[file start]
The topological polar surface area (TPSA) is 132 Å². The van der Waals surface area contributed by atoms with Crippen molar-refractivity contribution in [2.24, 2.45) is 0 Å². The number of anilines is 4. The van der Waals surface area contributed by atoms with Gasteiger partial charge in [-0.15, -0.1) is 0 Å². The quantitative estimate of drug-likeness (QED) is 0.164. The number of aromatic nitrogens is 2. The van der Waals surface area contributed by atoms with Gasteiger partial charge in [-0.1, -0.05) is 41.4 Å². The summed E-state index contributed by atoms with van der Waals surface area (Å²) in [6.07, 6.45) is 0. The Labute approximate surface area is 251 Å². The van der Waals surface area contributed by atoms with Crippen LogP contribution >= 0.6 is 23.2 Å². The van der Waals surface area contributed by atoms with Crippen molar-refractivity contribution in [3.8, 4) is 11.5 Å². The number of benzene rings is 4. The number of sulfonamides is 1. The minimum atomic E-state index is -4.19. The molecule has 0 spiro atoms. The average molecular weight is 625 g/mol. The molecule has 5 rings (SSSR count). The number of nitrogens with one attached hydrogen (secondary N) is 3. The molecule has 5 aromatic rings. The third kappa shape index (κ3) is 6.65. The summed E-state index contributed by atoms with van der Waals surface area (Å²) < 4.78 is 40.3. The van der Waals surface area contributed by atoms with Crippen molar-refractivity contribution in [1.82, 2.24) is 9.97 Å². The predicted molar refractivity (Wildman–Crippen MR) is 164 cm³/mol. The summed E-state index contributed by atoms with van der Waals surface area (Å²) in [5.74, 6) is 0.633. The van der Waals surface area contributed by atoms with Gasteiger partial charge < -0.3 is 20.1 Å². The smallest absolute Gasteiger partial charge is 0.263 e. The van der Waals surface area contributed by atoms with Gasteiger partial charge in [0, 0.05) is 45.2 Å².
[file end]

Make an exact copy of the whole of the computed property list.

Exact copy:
The topological polar surface area (TPSA) is 132 Å². The van der Waals surface area contributed by atoms with Crippen molar-refractivity contribution in [2.24, 2.45) is 0 Å². The number of anilines is 4. The van der Waals surface area contributed by atoms with Gasteiger partial charge in [-0.15, -0.1) is 0 Å². The quantitative estimate of drug-likeness (QED) is 0.164. The number of aromatic nitrogens is 2. The van der Waals surface area contributed by atoms with Gasteiger partial charge in [-0.1, -0.05) is 41.4 Å². The summed E-state index contributed by atoms with van der Waals surface area (Å²) in [6.07, 6.45) is 0. The Labute approximate surface area is 251 Å². The van der Waals surface area contributed by atoms with Crippen LogP contribution >= 0.6 is 23.2 Å². The van der Waals surface area contributed by atoms with Crippen molar-refractivity contribution in [3.8, 4) is 11.5 Å². The number of benzene rings is 4. The number of sulfonamides is 1. The minimum atomic E-state index is -4.19. The molecule has 0 spiro atoms. The average molecular weight is 625 g/mol. The molecule has 5 rings (SSSR count). The number of nitrogens with one attached hydrogen (secondary N) is 3. The molecule has 5 aromatic rings. The third kappa shape index (κ3) is 6.65. The summed E-state index contributed by atoms with van der Waals surface area (Å²) < 4.78 is 40.3. The van der Waals surface area contributed by atoms with Crippen molar-refractivity contribution in [1.82, 2.24) is 9.97 Å². The predicted molar refractivity (Wildman–Crippen MR) is 164 cm³/mol. The summed E-state index contributed by atoms with van der Waals surface area (Å²) in [5.74, 6) is 0.633. The van der Waals surface area contributed by atoms with Gasteiger partial charge < -0.3 is 20.1 Å². The smallest absolute Gasteiger partial charge is 0.263 e. The van der Waals surface area contributed by atoms with Gasteiger partial charge in [0, 0.05) is 45.2 Å².